Phillips is a Pro Bowl-caliber, jack-of-all-trades safety. He's a former first-round pick, and he's only 26 years old. So how the hell did the Eagles land him on a cheap, one-year deal? It's all about those knees. The former Miami Hurricane has missed large chunks of two of the last four seasons due to left knee surgery (2009) and an MCL sprain in his right knee (2012). 

When he was healthy in 2010 and 2011, Phillips was one of the best safeties in the game. He had five takeaways in 15 games in 2011 and was stellar as both a pass and run defender in both seasons. He was rated by Pro Football Focus as the 10th-most efficient tackler at the safety position in both campaigns and ranked in the top 12 in terms of coverage each year. 

If he stays healthy, he'll be the best safety this team's had since Brian Dawkins. 

 

Strong safety: Patrick Chung

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Coleman and Allen missed a combined 45 tackles the last two seasons, with 28 of them coming in 2012. Chung missed just three tackles last year and has missed only nine in his last 20 games since the start of 2011. He's fast, strong and known for his strong run defense, something Allen has really struggled with.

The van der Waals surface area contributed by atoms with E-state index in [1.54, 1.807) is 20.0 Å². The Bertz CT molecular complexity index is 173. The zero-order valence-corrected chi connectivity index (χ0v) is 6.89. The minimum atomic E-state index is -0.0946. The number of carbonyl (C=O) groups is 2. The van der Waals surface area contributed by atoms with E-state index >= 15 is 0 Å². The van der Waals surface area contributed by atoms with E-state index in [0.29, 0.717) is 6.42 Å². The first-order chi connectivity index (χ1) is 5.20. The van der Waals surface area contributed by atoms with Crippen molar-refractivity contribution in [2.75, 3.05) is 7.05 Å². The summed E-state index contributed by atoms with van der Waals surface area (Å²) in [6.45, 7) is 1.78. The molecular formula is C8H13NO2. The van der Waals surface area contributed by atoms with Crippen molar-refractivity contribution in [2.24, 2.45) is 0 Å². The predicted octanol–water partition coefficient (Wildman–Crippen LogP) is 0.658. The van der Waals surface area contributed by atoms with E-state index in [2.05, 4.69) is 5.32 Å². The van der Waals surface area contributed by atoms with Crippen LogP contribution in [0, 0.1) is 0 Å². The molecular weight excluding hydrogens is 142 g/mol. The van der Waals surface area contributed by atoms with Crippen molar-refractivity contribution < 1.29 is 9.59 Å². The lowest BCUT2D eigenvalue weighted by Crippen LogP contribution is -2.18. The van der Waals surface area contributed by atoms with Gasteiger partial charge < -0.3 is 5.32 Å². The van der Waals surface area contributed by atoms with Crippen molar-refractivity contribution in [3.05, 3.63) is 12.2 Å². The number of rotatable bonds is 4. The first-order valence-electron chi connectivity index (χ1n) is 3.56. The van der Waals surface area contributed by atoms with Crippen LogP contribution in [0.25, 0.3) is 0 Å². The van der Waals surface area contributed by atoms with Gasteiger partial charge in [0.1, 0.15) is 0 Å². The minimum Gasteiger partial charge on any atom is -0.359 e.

The Eagles need some more physicality from the back end of the defense, and Chung can provide that. He might not be overly reliable in coverage, but he's an experienced safety who is still probably more trustworthy than the aforementioned incumbent safeties. 

The former second-round pick is only 25 years old, and like Phillips and Williams, he has spent his career in a winning atmosphere. The Eagles have to bring in someone to push Chung this summer, creating a healthy competition, but I'd still consider him to be the favorite to start in place of Allen in 2012.

 

The reserves: Brandon Boykin (nickel corner), Curtis Marsh (fourth corner), Nate Allen (backup safety), Kurt Coleman (backup safety) and Colt Anderson (backup safety)

Boykin showed glimpses as a rookie, and at least Allen, Coleman and Anderson have experience. Expect either Allen or Coleman to be released and they'll also probably cut Marsh in favor of another free agent or a 2013 draft pick.

 

Stay tuned next week for an X's and O's-style breakdown of both new corners. 

* All coverage stats via Pro Football Focus